On a weekend where the championship took another major swing of momentum, here is what we learned.
Ferrari reliability will prove costly in championship battle
Oh Ferrari, what happened again?
More heartbreak for Leclerc who was forced into retirement from the lead for the second time in three races after suffering from gremlins at the Spanish Grand Prix two races ago.
In Baku, the victory was not as comfortably secure though, with Red Bull on an aggressive strategy - a nine-lap tyre overlap that promised a potentially thrilling conclusion to the race, but one we were denied.
In the end, there was no thrilling climax as Leclerc pulled across to the left-hand side of the long start-finish straight with plumes of smoke trailing from his F1-75.
Not only were points lost, critical engine components will also have been damaged beyond repair, meaning grid penalties are inevitable.
Add to this Sainz's hydraulic issue on lap nine and all of a sudden, the Scuderia sits 80 points adrift of Red Bull, a chasm even at this stage of the season.
Mercedes porpoising hits critical level
Russell began the weekend by claiming F1 may need a rethink of the current technical regulations given the vigour of the porpoising affecting some of the grid.
By the end of it, team-mate Lewis Hamilton was barely able to climb from the cockpit of his W13, holding his back as he straddled the halo.
The seven-time champion was in clear discomfort when talking to the media post-race, grimacing his way through questioning, still holding his back.
The question is: Was Barcelona a one-off fix for the team, or is the bouncing purely track - and surface - specific?
Red Bulls show glimpse of cards for first time
If you asked Christian Horner after the Monaco Grand Prix if there were to be any imminent team orders between Verstappen and Perez, he would have said no.
But Red Bull instructed the Mexican not to fight against the hard-charging reigning champion, who went on to win the race and extend his championship lead.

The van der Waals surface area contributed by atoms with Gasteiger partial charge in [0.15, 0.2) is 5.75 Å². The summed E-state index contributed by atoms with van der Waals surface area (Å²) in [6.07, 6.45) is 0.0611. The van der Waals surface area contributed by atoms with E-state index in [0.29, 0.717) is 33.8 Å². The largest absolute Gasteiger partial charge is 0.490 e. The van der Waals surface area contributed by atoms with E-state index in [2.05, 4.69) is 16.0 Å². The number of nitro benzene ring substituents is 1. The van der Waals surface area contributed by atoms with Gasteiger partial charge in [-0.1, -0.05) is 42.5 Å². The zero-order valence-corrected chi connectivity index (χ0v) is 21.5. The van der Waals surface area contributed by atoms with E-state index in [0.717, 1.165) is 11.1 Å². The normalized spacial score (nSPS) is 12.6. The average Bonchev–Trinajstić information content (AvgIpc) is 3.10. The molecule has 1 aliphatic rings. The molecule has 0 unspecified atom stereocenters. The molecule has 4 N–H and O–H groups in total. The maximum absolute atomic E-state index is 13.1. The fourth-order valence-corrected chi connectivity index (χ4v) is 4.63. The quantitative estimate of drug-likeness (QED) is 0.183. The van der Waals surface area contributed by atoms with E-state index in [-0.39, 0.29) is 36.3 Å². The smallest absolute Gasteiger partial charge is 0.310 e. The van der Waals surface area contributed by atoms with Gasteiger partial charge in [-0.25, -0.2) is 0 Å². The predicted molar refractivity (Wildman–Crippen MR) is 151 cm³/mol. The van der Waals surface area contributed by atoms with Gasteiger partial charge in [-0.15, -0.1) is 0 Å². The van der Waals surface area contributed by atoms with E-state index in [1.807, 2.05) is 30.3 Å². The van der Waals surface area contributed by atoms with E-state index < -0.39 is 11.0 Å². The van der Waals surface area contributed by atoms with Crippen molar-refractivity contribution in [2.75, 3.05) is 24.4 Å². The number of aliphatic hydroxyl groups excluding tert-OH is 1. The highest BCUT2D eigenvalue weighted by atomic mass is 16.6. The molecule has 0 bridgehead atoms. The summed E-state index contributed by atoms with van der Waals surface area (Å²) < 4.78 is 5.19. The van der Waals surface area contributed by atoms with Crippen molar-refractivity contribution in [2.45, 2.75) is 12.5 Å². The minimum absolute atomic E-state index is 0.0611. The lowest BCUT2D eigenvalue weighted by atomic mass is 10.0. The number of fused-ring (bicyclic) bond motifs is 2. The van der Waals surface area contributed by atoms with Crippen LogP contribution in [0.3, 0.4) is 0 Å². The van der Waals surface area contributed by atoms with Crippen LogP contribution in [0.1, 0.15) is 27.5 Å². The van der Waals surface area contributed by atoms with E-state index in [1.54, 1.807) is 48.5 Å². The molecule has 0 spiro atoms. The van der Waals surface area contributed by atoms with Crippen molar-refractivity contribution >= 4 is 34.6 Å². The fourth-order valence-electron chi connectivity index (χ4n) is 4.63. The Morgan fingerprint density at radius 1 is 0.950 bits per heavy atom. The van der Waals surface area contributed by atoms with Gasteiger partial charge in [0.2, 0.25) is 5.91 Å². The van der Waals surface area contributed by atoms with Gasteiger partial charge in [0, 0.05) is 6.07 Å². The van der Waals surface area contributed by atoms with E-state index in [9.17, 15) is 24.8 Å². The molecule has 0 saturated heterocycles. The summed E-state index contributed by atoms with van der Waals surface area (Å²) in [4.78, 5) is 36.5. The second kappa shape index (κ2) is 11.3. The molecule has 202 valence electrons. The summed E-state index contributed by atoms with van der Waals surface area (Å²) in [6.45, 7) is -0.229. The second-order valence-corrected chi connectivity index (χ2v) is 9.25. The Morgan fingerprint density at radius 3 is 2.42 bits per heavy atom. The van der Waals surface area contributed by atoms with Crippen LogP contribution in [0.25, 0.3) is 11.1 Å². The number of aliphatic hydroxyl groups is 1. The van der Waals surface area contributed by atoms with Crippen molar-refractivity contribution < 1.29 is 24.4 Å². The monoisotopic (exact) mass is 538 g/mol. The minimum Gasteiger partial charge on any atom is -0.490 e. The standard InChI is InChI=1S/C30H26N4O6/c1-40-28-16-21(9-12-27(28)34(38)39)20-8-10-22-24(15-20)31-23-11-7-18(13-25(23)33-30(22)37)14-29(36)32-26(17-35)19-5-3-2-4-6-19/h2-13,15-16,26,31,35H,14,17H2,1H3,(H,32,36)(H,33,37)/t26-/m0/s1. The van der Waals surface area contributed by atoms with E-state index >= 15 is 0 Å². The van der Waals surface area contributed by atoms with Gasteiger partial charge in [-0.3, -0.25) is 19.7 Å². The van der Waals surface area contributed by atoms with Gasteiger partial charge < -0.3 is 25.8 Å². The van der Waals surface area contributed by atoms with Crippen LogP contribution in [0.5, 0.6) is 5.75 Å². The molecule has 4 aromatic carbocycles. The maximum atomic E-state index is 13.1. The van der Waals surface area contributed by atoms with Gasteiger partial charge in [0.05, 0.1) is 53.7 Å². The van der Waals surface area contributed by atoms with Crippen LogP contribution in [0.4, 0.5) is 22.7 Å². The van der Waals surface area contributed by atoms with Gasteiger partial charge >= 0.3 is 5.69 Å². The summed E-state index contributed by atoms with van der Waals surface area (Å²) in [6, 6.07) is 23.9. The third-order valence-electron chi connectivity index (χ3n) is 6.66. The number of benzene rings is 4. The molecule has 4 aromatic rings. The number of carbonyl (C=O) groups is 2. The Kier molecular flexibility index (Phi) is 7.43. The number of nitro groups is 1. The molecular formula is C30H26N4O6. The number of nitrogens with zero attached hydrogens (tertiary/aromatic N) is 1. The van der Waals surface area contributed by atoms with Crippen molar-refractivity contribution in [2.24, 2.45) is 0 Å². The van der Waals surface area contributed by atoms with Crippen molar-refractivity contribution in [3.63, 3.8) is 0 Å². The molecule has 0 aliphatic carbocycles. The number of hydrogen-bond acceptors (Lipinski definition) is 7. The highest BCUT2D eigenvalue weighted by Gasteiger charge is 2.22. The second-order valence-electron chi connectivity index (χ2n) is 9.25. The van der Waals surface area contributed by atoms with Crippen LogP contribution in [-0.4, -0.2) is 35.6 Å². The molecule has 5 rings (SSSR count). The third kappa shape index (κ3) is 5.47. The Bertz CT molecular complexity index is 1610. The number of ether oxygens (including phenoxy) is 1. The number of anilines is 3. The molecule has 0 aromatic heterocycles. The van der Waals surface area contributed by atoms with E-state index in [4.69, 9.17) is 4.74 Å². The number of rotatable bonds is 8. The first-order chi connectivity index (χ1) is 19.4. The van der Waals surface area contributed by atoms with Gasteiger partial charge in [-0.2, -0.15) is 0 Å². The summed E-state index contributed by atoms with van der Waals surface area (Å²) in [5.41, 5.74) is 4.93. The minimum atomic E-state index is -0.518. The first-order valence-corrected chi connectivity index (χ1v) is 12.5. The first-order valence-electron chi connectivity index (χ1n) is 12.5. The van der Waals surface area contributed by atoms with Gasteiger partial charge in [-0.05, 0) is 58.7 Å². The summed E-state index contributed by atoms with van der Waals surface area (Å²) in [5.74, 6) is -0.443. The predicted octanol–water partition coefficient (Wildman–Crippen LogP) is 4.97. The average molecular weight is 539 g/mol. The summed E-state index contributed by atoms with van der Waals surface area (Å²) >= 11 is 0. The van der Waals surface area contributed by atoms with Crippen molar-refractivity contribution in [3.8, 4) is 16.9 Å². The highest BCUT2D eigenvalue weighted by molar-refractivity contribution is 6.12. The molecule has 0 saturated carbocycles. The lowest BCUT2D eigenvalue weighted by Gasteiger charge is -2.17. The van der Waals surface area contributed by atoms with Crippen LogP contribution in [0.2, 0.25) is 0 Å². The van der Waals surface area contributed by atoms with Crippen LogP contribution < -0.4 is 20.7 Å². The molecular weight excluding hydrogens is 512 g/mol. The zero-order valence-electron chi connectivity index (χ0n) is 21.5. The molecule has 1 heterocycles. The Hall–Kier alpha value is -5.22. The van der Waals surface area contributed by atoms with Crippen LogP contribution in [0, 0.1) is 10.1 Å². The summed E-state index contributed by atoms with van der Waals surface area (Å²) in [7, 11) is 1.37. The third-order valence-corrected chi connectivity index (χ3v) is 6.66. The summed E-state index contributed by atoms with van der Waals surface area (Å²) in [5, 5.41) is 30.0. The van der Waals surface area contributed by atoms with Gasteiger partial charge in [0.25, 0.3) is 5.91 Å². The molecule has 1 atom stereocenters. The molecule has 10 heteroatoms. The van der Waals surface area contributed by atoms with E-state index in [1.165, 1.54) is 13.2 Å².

The call was not as egregious as previous displays of teamwork, however, with Perez struggling on his rear tyres after a set-up direction geared towards qualifying left him with worse degradation than Verstappen.
In the end, it was a simple case of avoiding a repeat of the Verstappen-Daniel Ricciardo crash at the same venue in 2018 and with the gap opened to Ferrari so commandingly, the team's move was vindicated.
Vettel proves he is still one of the best in F1
Make no bones about it, what Sebastian Vettel is achieving in the Aston Martin at the moment is nothing short of incredible.
The AMR22 is by no means the most competitive of F1's midfield and the newer specification brought in Barcelona is still in its infancy compared to rival set-ups, with Monaco and Baku not providing the Silverstone-based team optimum opportunity to fine-tune the package.
Yet Vettel scored in Monaco and continued that form with a stunning drive in Azerbaijan.
The German was as aggressive as the driver that clinched four world championships at the beginning of the last decade and was not deterred by a lap-13 excursion at turn three.
Credit must also be given to the Aston Martin strategy team, which navigated virtual safety cars perfectly on the way to sixth.
The beginning of the season was full of retirement speculation for Vettel. If he continues performing as he is now - coupled with his off-track activism - then we can only hope he is around for years to come.
F1's latest political battle takes centre stage
Russell's complaints about porpoising led to a debate in the drivers' briefing in Baku over whether tweaks could be made to the technical regulations going forward.
It is not just Mercedes struggling with the issue, as Haas and AlphaTauri, in particular, are unable to get on top of the bouncing, leaving their drivers in pain.
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